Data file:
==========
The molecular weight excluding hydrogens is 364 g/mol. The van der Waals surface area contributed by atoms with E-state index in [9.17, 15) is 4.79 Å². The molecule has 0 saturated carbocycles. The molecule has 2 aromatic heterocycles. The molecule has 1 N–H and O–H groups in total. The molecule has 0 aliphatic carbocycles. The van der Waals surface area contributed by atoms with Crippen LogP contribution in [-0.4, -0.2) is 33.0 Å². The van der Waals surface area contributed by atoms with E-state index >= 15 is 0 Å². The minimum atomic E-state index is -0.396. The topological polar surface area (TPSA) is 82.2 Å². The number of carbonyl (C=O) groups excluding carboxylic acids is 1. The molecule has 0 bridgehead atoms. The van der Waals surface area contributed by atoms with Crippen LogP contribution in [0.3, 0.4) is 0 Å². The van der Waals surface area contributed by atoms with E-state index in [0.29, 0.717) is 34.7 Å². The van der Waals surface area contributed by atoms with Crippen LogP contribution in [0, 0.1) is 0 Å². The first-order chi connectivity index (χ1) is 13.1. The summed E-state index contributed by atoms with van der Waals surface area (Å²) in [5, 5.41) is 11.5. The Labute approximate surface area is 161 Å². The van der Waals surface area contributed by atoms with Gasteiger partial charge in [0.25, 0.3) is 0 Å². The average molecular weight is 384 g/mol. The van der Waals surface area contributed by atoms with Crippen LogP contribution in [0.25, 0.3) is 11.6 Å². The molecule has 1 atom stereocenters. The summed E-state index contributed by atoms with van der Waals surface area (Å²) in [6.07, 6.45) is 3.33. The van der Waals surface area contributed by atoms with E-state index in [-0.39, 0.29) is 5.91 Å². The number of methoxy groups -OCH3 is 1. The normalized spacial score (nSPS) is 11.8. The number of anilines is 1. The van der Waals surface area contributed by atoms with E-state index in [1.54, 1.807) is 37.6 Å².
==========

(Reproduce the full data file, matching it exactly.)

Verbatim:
The molecular weight excluding hydrogens is 364 g/mol. The van der Waals surface area contributed by atoms with E-state index in [9.17, 15) is 4.79 Å². The molecule has 0 saturated carbocycles. The molecule has 2 aromatic heterocycles. The molecule has 1 N–H and O–H groups in total. The molecule has 0 aliphatic carbocycles. The van der Waals surface area contributed by atoms with Crippen LogP contribution in [-0.4, -0.2) is 33.0 Å². The van der Waals surface area contributed by atoms with E-state index >= 15 is 0 Å². The minimum atomic E-state index is -0.396. The topological polar surface area (TPSA) is 82.2 Å². The number of carbonyl (C=O) groups excluding carboxylic acids is 1. The molecule has 0 bridgehead atoms. The van der Waals surface area contributed by atoms with Crippen LogP contribution in [0.3, 0.4) is 0 Å². The van der Waals surface area contributed by atoms with E-state index in [0.29, 0.717) is 34.7 Å². The van der Waals surface area contributed by atoms with Crippen LogP contribution in [0, 0.1) is 0 Å². The first-order chi connectivity index (χ1) is 13.1. The summed E-state index contributed by atoms with van der Waals surface area (Å²) in [5, 5.41) is 11.5. The Labute approximate surface area is 161 Å². The van der Waals surface area contributed by atoms with Gasteiger partial charge in [0.25, 0.3) is 0 Å². The average molecular weight is 384 g/mol. The van der Waals surface area contributed by atoms with Crippen LogP contribution in [0.25, 0.3) is 11.6 Å². The molecule has 1 atom stereocenters. The summed E-state index contributed by atoms with van der Waals surface area (Å²) in [6.07, 6.45) is 3.33. The van der Waals surface area contributed by atoms with E-state index in [-0.39, 0.29) is 5.91 Å². The number of methoxy groups -OCH3 is 1. The normalized spacial score (nSPS) is 11.8. The number of anilines is 1. The van der Waals surface area contributed by atoms with E-state index in [1.54, 1.807) is 37.6 Å².